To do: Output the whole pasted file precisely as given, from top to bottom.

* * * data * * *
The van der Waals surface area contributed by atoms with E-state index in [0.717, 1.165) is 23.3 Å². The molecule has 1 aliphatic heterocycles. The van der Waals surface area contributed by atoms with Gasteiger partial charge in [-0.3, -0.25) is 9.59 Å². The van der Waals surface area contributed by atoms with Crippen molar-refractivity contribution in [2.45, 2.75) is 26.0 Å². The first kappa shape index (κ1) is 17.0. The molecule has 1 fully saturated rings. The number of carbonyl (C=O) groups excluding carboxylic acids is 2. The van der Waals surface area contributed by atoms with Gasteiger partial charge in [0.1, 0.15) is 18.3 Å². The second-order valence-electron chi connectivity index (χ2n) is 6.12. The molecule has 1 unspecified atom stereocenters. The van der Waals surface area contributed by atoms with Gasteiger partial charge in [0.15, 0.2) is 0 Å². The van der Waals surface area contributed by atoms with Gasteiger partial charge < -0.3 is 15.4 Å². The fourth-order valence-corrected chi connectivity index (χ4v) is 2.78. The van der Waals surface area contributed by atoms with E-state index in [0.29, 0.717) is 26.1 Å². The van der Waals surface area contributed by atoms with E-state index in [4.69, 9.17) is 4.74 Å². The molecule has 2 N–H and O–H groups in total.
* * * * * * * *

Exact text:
The van der Waals surface area contributed by atoms with E-state index in [0.717, 1.165) is 23.3 Å². The molecule has 1 aliphatic heterocycles. The van der Waals surface area contributed by atoms with Gasteiger partial charge in [-0.3, -0.25) is 9.59 Å². The van der Waals surface area contributed by atoms with Crippen molar-refractivity contribution in [2.45, 2.75) is 26.0 Å². The first kappa shape index (κ1) is 17.0. The molecule has 1 fully saturated rings. The number of carbonyl (C=O) groups excluding carboxylic acids is 2. The van der Waals surface area contributed by atoms with Gasteiger partial charge in [0.1, 0.15) is 18.3 Å². The second-order valence-electron chi connectivity index (χ2n) is 6.12. The molecule has 1 unspecified atom stereocenters. The van der Waals surface area contributed by atoms with Gasteiger partial charge in [0.15, 0.2) is 0 Å². The van der Waals surface area contributed by atoms with Gasteiger partial charge < -0.3 is 15.4 Å². The fourth-order valence-corrected chi connectivity index (χ4v) is 2.78. The van der Waals surface area contributed by atoms with E-state index in [0.29, 0.717) is 26.1 Å². The van der Waals surface area contributed by atoms with E-state index in [4.69, 9.17) is 4.74 Å². The molecule has 2 N–H and O–H groups in total.